n their latest effort to slash federal spending, House Republicans passed more than $60 billion in broad cuts to government programs Saturday morning. While Senate Democrats and President Obama are unlikely to sign off on that budget package without major concessions, Republicans say aggressive cutting, at both the state and federal level, is what voters demanded last November. Many polls tell a different story, showing voters much more concerned about jobs. Is the GOP overestimating its mandate? (Watch Rep. Paul Ryan make his case)
Yes, this will come back to bite the GOP: Voters may want fiscal sanity, but they don't want their government literally "taking food from the mouths of babes," says Steve Denning in Forbes. Or slashing entitlements for the poor while leaving the wealthy alone. "Fighting a war on the poor or the unions" may cut a sliver of spending, and please the GOP base, but it is an overreach that will fire up Democrats and send independents back to Obama in 2012.
"Fighting the right war"
No, voters will reward the GOP's hard choices: "Republicans will not regret their judgment that the time has come to get serious" about the budget deficit, says Yuval Levin in National Review. Obama's spending proposals are the "epitome of cynical denial" about our fiscal mess, while national and state Republicans are finally treating voters like "responsible adults" instead of "selfish children." Come 2012, voters will remember the difference.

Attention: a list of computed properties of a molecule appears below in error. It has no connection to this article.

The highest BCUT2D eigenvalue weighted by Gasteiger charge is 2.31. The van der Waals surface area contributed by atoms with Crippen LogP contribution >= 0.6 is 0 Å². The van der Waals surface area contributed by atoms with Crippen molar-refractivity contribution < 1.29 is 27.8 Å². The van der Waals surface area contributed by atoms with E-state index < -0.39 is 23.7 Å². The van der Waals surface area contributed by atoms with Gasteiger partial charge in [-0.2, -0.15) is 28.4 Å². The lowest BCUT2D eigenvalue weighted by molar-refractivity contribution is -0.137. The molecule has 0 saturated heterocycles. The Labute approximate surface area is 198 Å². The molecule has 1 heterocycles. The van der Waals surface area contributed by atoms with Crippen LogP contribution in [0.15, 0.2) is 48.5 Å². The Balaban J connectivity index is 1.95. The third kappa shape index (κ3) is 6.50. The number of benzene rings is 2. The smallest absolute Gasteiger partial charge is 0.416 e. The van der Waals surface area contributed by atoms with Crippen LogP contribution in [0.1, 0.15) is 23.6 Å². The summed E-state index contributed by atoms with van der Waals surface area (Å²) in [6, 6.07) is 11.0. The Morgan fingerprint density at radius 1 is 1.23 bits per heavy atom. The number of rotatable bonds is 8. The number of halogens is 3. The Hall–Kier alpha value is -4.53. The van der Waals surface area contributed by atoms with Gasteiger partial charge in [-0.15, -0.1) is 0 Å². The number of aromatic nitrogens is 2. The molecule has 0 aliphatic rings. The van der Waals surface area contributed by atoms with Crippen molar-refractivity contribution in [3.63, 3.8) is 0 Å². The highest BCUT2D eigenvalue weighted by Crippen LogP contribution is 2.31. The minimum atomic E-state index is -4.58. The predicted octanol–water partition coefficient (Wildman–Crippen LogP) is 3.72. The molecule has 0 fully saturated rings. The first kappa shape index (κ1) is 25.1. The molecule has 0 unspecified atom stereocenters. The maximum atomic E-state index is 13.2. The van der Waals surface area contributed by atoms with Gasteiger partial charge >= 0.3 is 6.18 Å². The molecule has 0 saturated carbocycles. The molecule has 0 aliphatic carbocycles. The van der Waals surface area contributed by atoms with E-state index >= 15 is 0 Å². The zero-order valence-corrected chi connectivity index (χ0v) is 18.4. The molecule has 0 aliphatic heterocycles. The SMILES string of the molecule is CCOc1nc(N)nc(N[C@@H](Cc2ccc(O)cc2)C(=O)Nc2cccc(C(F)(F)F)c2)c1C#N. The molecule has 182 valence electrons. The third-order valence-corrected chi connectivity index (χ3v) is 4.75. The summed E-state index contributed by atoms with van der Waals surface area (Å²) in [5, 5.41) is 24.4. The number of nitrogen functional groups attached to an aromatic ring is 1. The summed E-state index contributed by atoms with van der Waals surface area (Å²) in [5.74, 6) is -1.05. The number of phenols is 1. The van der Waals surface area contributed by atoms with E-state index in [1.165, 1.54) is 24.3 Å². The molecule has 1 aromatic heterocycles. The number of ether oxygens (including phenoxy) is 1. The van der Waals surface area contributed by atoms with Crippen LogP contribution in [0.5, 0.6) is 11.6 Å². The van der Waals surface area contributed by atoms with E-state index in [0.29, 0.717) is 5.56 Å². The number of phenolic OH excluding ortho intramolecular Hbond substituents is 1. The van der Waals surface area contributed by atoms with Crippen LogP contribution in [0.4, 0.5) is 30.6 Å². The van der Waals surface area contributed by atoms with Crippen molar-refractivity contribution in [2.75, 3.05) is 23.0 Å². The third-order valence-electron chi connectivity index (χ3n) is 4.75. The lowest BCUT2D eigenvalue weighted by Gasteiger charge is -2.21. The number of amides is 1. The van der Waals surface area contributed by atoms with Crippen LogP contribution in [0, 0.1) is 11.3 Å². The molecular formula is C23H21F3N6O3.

"A clarifying week"
Beware "deficit-obsessed" lawmakers in both parties: Given the continuing weakness of our economy's recovery, neither party should be focusing on cutting spending, says Keith Girard in AllBusiness. We need jobs, which means more federal spending. And yet, the "deficit obsession" can be found in both parties: Obama's budget, with $33 billion in cuts, "clearly misses the mark" on job creation, and the GOP cuts would cost up to 1 million jobs. We need leadership now, not politics.
"Deficit-obsessed lawmakers are bad news for small businesses"
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